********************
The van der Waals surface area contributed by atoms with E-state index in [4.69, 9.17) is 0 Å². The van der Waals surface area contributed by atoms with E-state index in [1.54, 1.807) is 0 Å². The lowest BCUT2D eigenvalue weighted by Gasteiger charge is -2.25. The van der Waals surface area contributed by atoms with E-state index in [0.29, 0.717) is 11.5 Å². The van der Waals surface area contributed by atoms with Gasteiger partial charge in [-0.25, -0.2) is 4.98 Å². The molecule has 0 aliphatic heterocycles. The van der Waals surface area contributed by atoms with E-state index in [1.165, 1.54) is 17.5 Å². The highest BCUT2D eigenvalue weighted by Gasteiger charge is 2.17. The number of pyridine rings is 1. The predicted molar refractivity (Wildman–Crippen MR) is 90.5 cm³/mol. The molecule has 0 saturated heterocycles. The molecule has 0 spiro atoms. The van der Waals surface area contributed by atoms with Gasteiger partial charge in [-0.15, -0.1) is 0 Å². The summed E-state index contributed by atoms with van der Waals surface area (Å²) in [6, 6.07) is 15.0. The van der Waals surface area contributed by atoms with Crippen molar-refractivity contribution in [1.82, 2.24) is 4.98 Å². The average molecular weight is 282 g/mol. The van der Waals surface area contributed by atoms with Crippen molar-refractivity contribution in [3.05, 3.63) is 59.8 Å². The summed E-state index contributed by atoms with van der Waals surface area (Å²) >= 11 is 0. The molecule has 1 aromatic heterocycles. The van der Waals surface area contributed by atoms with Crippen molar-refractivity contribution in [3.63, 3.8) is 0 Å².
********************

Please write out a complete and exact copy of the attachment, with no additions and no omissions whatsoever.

The van der Waals surface area contributed by atoms with E-state index in [4.69, 9.17) is 0 Å². The van der Waals surface area contributed by atoms with E-state index in [1.54, 1.807) is 0 Å². The lowest BCUT2D eigenvalue weighted by Gasteiger charge is -2.25. The van der Waals surface area contributed by atoms with E-state index in [0.29, 0.717) is 11.5 Å². The van der Waals surface area contributed by atoms with Gasteiger partial charge in [-0.25, -0.2) is 4.98 Å². The molecule has 0 aliphatic heterocycles. The van der Waals surface area contributed by atoms with E-state index in [1.165, 1.54) is 17.5 Å². The highest BCUT2D eigenvalue weighted by Gasteiger charge is 2.17. The number of pyridine rings is 1. The predicted molar refractivity (Wildman–Crippen MR) is 90.5 cm³/mol. The molecule has 0 saturated heterocycles. The molecule has 0 spiro atoms. The van der Waals surface area contributed by atoms with Gasteiger partial charge in [-0.15, -0.1) is 0 Å². The summed E-state index contributed by atoms with van der Waals surface area (Å²) in [6, 6.07) is 15.0. The van der Waals surface area contributed by atoms with Crippen molar-refractivity contribution in [1.82, 2.24) is 4.98 Å². The average molecular weight is 282 g/mol. The van der Waals surface area contributed by atoms with Crippen molar-refractivity contribution in [3.05, 3.63) is 59.8 Å². The summed E-state index contributed by atoms with van der Waals surface area (Å²) >= 11 is 0. The molecule has 1 aromatic heterocycles. The van der Waals surface area contributed by atoms with Crippen molar-refractivity contribution in [3.63, 3.8) is 0 Å².